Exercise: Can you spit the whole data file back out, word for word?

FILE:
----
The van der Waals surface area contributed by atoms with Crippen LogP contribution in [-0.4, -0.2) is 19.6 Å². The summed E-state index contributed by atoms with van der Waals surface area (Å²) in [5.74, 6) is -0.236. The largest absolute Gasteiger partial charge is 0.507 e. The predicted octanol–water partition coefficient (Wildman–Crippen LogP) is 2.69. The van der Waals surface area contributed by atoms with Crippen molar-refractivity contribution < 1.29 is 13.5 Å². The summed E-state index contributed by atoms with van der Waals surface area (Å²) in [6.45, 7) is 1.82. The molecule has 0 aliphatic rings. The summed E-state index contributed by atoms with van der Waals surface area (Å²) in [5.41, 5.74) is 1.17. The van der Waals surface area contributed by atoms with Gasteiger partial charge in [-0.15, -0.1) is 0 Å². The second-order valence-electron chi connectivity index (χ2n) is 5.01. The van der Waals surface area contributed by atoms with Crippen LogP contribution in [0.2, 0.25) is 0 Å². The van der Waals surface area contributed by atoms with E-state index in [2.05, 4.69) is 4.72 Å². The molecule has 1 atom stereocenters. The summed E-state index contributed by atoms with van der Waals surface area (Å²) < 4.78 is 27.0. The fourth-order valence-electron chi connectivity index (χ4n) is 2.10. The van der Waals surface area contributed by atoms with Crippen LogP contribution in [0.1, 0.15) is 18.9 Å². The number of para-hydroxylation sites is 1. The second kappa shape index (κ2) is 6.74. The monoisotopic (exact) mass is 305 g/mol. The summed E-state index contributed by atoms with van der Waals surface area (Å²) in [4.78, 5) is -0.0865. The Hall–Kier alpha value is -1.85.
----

The van der Waals surface area contributed by atoms with Crippen LogP contribution in [-0.4, -0.2) is 19.6 Å². The summed E-state index contributed by atoms with van der Waals surface area (Å²) in [5.74, 6) is -0.236. The largest absolute Gasteiger partial charge is 0.507 e. The predicted octanol–water partition coefficient (Wildman–Crippen LogP) is 2.69. The van der Waals surface area contributed by atoms with Crippen molar-refractivity contribution < 1.29 is 13.5 Å². The summed E-state index contributed by atoms with van der Waals surface area (Å²) in [6.45, 7) is 1.82. The molecule has 0 aliphatic rings. The summed E-state index contributed by atoms with van der Waals surface area (Å²) in [5.41, 5.74) is 1.17. The van der Waals surface area contributed by atoms with Gasteiger partial charge in [-0.15, -0.1) is 0 Å². The second-order valence-electron chi connectivity index (χ2n) is 5.01. The van der Waals surface area contributed by atoms with Crippen LogP contribution in [0.2, 0.25) is 0 Å². The van der Waals surface area contributed by atoms with E-state index in [2.05, 4.69) is 4.72 Å². The molecule has 1 atom stereocenters. The summed E-state index contributed by atoms with van der Waals surface area (Å²) < 4.78 is 27.0. The fourth-order valence-electron chi connectivity index (χ4n) is 2.10. The van der Waals surface area contributed by atoms with Crippen LogP contribution in [0.1, 0.15) is 18.9 Å². The number of para-hydroxylation sites is 1. The second kappa shape index (κ2) is 6.74. The monoisotopic (exact) mass is 305 g/mol. The summed E-state index contributed by atoms with van der Waals surface area (Å²) in [4.78, 5) is -0.0865. The Hall–Kier alpha value is -1.85.